Slashdot is powered by your submissions, so send in your scoop


Forgot your password?
Operating Systems Windows Cloud Google Microsoft Software

You Can't Change the Default Browser or Switch To Google Search In Windows 10 S ( 302

BrianFagioli quotes a report from BetaNews: If developers do start leveraging the Windows Store, the Windows 10 S experiment could take off, as users won't find a need to install legacy programs. This will largely depend on web browsers being available there, as many users dislike Edge. Thankfully, Microsoft is allowing third-party browser installs from the Windows Store. Unfortunately, there is a big catch -- you cannot change the default. Buried in the Windows 10 S FAQ, the following question is presented -- "Are there any defaults that I cannot change on my Windows 10 S PC?" Microsoft provides the answer: "Yes, Microsoft Edge is the default web browser on Microsoft 10 S. You are able to download another browser that might be available from the Windows Store, but Microsoft Edge will remain the default if, for example, you open an .htm file. Additionally, the default search provider in Microsoft Edge and Internet Explorer cannot be changed."
This discussion has been archived. No new comments can be posted.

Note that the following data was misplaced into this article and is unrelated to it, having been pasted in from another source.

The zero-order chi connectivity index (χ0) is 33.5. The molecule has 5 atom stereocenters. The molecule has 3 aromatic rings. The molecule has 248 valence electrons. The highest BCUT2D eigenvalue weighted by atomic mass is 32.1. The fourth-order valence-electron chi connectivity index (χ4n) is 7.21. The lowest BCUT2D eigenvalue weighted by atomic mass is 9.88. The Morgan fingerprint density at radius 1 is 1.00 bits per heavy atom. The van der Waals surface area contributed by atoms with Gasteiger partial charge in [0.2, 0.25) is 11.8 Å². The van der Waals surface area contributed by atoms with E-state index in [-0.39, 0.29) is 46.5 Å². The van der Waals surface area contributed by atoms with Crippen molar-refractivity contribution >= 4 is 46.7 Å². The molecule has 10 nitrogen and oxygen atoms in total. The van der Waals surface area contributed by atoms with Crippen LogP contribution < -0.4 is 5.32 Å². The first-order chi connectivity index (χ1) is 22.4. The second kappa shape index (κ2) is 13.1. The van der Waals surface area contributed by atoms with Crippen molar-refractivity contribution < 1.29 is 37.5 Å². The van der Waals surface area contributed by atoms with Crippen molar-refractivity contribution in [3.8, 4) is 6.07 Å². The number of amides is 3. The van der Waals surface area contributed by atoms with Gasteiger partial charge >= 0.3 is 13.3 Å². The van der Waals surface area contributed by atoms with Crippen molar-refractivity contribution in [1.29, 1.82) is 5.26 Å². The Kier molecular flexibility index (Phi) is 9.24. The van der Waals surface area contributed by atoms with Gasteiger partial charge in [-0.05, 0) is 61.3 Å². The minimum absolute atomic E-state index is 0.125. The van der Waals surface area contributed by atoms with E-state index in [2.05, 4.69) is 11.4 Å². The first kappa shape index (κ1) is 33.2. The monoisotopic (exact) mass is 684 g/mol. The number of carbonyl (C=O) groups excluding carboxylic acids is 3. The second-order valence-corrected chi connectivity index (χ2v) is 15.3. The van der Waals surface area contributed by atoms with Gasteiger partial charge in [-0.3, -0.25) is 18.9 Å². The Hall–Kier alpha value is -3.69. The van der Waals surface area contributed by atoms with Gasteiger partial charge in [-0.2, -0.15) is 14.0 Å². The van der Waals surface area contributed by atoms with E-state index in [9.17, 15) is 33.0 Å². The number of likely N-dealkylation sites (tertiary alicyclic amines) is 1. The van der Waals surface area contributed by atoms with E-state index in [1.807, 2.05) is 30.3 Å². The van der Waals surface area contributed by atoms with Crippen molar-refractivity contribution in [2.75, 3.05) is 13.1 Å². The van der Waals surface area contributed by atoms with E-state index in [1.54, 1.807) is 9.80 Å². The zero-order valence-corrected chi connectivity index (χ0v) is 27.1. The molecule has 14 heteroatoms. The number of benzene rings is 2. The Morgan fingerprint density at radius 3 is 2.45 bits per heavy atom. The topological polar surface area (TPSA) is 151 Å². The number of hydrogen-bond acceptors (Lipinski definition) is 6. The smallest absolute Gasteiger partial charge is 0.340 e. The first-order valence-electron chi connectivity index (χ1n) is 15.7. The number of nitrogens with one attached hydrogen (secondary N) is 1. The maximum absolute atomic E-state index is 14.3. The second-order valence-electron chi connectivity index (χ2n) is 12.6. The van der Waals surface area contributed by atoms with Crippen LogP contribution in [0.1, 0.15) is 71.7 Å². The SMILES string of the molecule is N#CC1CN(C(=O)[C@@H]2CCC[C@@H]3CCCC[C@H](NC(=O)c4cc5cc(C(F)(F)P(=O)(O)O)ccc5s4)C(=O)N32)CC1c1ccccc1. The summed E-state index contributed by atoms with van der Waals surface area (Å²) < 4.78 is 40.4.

You Can't Change the Default Browser or Switch To Google Search In Windows 10 S

Comments Filter:
  • by SlashDread ( 38969 ) on Wednesday May 03, 2017 @06:05AM (#54347067)

    an anti-trust investigator wokeup.

    • yeah, this is a dumb way to ship the new surface laptop. i'd sort of get some BS artificial limitation on a cheap-ass chromebook competitor--i mean, it would still be dumb, but id sort of expect it.

      but on a surface? that you can unlock for more money? that is dumbness. i dont think this is going to go that damn well.

    • by squiggleslash ( 241428 ) on Wednesday May 03, 2017 @07:49AM (#54347557) Homepage Journal

      They'd point at ChromeOS, which supposedly Windows S is supposed to compete with, and say "Well, you can't change the default from Chrome there, right?"

      The people who'll be taking notice will not be anti-trust investigators, but the schools etc that were considering this OS. Edge has yet to shake off IE's reputation for poor security, and with the best will in the world, with S supposedly sandboxed up the wazoo, I just don't see anyone who's seriously making a choice between ChromeBooks and Windows S-books saying "Oh, sure, they're both as secure, we'll go with Windows".

      I think this is probably the deal breaker, and means Windows S is dead in the water.

      • Re: (Score:3, Funny)

        by thegarbz ( 1787294 )

        Edge has yet to shake off IE's reputation for poor security

        No Edge has done that already. They have a new reputation of being unable to render simple websites and breaking more than providing content.

        I just don't see anyone who's seriously making a choice between ChromeBooks and Windows S-books saying "Oh, sure, they're both as secure, we'll go with Windows".

        If there's one thing that is actually certain here, it's that security will not come into consideration at all.